CARACAS, Friday September 28, 2012 | Update

Venezuelans in Miami do whatever it takes to cast their votes

Non-profit organization helps residents travel from Florida to New Orleans at a fair price

Venezuelan voters in Miami organize to cast their votes in the upcoming presidential election (Handout photo: Jose Caruc)
Friday September 28, 2012  11:48 AM
Within the framework of the Venezuelan presidential election to be held on October 7, as many as 19,542 Venezuelans living in Miami are to travel to New Orleans to cast their votes as the Venezuelan Consulate in Miami was shut down early in January. 

Contrary to other occasions, this time Venezuelan voters residing in Miami will have to afford travel expenses and take off to New Orleans, 1,400 kilometers from Miami (14 hours by car and almost two hours by plane) to cast their votes and return to their city, BBC Mundo reported.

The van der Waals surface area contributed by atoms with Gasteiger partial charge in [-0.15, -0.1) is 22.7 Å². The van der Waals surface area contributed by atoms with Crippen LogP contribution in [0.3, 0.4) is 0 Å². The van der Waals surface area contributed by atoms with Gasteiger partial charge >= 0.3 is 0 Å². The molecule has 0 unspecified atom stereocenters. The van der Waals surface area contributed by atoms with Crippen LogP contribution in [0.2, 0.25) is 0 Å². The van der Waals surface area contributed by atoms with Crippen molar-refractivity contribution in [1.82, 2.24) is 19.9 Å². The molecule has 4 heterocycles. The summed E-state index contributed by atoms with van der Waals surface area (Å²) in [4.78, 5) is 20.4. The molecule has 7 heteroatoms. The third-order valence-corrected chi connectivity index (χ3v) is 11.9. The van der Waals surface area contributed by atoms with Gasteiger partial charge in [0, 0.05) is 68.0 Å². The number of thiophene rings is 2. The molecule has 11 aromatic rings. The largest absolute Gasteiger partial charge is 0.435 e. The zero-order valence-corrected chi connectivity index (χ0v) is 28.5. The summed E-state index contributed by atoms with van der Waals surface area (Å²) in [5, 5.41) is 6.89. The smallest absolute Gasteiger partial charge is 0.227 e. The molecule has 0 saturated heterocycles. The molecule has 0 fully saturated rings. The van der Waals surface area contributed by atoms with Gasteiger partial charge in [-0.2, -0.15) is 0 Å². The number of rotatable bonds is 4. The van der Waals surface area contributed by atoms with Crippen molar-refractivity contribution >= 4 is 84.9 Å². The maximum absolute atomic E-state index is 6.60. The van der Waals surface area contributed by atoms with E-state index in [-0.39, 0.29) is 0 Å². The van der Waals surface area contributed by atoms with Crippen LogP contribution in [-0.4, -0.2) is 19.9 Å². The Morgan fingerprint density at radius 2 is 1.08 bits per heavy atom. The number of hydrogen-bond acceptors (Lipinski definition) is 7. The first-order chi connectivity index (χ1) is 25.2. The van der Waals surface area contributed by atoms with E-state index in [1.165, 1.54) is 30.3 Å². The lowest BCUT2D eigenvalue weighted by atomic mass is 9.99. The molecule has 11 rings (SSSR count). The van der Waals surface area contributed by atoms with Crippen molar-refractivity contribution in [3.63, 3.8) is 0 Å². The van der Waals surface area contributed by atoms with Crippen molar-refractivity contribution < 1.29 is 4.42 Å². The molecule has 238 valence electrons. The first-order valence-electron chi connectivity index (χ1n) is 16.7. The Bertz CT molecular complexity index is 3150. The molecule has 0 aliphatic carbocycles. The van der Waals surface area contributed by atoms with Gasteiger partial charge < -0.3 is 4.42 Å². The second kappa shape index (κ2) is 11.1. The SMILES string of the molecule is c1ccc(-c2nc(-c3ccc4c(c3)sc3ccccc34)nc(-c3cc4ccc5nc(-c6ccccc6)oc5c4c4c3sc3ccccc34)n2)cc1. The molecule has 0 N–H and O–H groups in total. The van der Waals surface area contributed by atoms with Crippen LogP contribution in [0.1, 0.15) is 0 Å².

Vanessa Durán from non-profit organization VotoDondeSea (Vote at any cost) explained that the trip implied some expenses that not everyone would be able to afford.

Two weeks ago, an initiative called "Potazo por la Unidad" (Fund Collection for Unity) to raise money and help people willing to vote was undertaken. So far, they have managed to organize 10 buses to hold 500 people. "Some of the buses have been donated by entrepreneurs, but we still need another 20 to help 1,500 people seeking help," said Pedro Mena, head of the opposition Democratic Unified Panel (MUD) in Miami.

VotoDondeSea added that the transport service would cost USD 75 only.

Most buses will depart from Miami on October 6 in the afternoon and return on Sunday 7 after people have cast their votes. Some transportation companies are offering special packages, including transportation, economical phone calls to Venezuela, accommodation, meals, etc. at different costs.

Translated by Jhean Cabrera
The end of a cycle

Hundreds of thousands of demonstrators took to the streets of Brazil on March 13 to demand the ouster of embattled President Dilma Rousseff, carrying banners expressing anger at bribery scandals and economic woes. A banner read "We don't want a new Venezuela in Brazil."

fotter Estampas
fotter Estampas